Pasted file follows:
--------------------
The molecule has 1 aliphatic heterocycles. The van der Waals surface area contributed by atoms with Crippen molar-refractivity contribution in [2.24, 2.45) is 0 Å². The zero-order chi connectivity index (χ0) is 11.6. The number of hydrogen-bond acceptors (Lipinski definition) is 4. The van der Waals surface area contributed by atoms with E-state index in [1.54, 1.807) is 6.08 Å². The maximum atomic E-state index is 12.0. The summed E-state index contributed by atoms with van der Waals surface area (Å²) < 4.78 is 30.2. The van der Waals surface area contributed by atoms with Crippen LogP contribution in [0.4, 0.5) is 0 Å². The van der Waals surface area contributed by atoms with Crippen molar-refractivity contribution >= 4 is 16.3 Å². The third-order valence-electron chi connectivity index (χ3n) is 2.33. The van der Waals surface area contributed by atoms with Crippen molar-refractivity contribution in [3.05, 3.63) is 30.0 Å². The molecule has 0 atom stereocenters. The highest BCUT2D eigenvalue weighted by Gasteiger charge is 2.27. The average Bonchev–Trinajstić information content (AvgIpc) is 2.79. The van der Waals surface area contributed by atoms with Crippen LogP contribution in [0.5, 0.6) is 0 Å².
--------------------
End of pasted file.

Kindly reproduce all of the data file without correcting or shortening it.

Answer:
The molecule has 1 aliphatic heterocycles. The van der Waals surface area contributed by atoms with Crippen molar-refractivity contribution in [2.24, 2.45) is 0 Å². The zero-order chi connectivity index (χ0) is 11.6. The number of hydrogen-bond acceptors (Lipinski definition) is 4. The van der Waals surface area contributed by atoms with E-state index in [1.54, 1.807) is 6.08 Å². The maximum atomic E-state index is 12.0. The summed E-state index contributed by atoms with van der Waals surface area (Å²) < 4.78 is 30.2. The van der Waals surface area contributed by atoms with Crippen LogP contribution in [0.4, 0.5) is 0 Å². The van der Waals surface area contributed by atoms with Crippen molar-refractivity contribution >= 4 is 16.3 Å². The third-order valence-electron chi connectivity index (χ3n) is 2.33. The van der Waals surface area contributed by atoms with Crippen molar-refractivity contribution in [3.05, 3.63) is 30.0 Å². The molecule has 0 atom stereocenters. The highest BCUT2D eigenvalue weighted by Gasteiger charge is 2.27. The average Bonchev–Trinajstić information content (AvgIpc) is 2.79. The van der Waals surface area contributed by atoms with Crippen LogP contribution in [0.5, 0.6) is 0 Å².